In deciding to fine Merlin Entertainments £5m for the accident with its Smiler ride at Alton Towers, one of the factors the judge, Michael Chambers QC, took into account was a press release in which “human error” was cited as an issue for the crash. Instead, he said “catastrophic failure to assess risk and have a structured system of work” was to blame.
It is generally considered that Merlin handled the communications around the Smiler incident well. Its chief executive was not only available for interview rapidly – and was well briefed – but he also visited the people hurt in the accident in hospital. However, the “human error” error was indeed an error. And Merlin’s not alone in falling for this misfiring wizard wheeze to deflect blame.
Wells Fargo, the US bank, tried to finger its staff for the scandal that has seen it fined $185m for allowing employees chasing sales targets to open as many as two million accounts that customers did not authorise. Chief executive John Stumpf was coruscated by US lawmakers when he gave evidence in front of a Senate committee. Senator Elizabeth Warren said: “Your definition of accountable is to push the blame to your low-level employees who don’t have the money for a fancy PR firm to defend themselves. It’s gutless leadership.” Since then Mr Stumpf has agreed to give up over $40m in shares and compensation and is clinging onto his job by his fingernails.
Closer to home the Labour leadership, Jeremy Corbyn and John McDonnell, blamed a junior team member for the leak of a list of 13 Labour MPs who had supposedly abused their party leader. Mr McDonnell said he had apologised and would meet the MPs in question. However, as a result, the Momentum group in Labour know exactly who is at the top of the list of MPs they will try to get deselected.
Blaming a junior for creating a crisis might seem like a good way out for a boss, but it will be easily and quickly shown up to be, as Senator Warren said, “gutless leadership”.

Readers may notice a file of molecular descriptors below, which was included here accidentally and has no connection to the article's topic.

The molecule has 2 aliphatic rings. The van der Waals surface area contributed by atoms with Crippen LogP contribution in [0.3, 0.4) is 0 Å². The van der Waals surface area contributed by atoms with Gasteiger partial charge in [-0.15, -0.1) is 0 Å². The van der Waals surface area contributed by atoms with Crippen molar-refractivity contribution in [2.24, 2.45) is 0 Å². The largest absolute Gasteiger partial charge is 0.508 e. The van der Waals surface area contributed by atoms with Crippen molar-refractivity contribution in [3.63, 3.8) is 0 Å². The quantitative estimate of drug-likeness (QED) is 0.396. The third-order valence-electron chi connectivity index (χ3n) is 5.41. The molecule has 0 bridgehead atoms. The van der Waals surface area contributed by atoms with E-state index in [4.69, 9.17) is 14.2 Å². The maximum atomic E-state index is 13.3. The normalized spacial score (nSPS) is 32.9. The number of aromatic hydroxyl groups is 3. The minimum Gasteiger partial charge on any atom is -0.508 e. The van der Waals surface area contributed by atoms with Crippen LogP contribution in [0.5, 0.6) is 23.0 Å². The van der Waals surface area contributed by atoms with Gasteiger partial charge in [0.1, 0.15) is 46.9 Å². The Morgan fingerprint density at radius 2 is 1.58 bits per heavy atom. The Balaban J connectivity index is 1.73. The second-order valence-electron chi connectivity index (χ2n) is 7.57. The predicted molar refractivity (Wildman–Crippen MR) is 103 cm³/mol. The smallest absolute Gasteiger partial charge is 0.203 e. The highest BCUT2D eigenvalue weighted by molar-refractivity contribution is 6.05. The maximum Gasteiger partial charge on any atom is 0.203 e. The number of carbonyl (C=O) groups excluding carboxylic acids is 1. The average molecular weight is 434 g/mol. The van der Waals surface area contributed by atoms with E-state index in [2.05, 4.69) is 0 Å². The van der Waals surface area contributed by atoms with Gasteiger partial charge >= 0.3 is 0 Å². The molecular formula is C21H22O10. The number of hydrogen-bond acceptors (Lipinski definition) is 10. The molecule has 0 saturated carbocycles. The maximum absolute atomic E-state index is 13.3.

Harry S Truman, the US president, famously had a sign on his desk saying “The buck stops here”. In other words, “I’m the boss and I’m responsible”. As the boss – the CEO – everyone reports to you, the chief risk officer, the head of HR, the head of retail sales, the chief safety officer. The underling who has failed to put on the safety catch; has mis-sold your products; has abused his position to try and get sexual favours or not deployed the right risk procedures, is somebody you have the power to hire or fire. So his or her mistake is your responsibility. That’s why they pay you the big bucks.
Airlines have cottoned onto this and use it to their advantage. Whenever there is an air incident, airlines are often quick to praise the air crew on how they handled it. This is because this is one of the few elements they control. The aircraft are made by Boeing or Airbus, engines by GE or Rolls Royce, the planes are usually leased from a third party and maintained by contractors, the airports and air traffic control are run by someone else entirely. So the fast action of the well trained pilots and cabin crew when some else cocks up shows how good the airline is.
Of course this can be taken too far. A few years ago, Virgin Trains had a derailment in Cumbria. Sir Richard Branson flew to the scene in his helicopter and – reading from the airline playbook – praised the fast action of the train driver. This had rail experts scratching their head. The train had automatic anti-collision systems which are activated as soon as the train runs into trouble – so you could have had the railway’s version of Lewis Hamilton or Mickey Mouse in charge and it wouldn’t have made a difference.
But then few CEOs can even attempt to match Sir Richard for PR skills. He knows where the buck stops.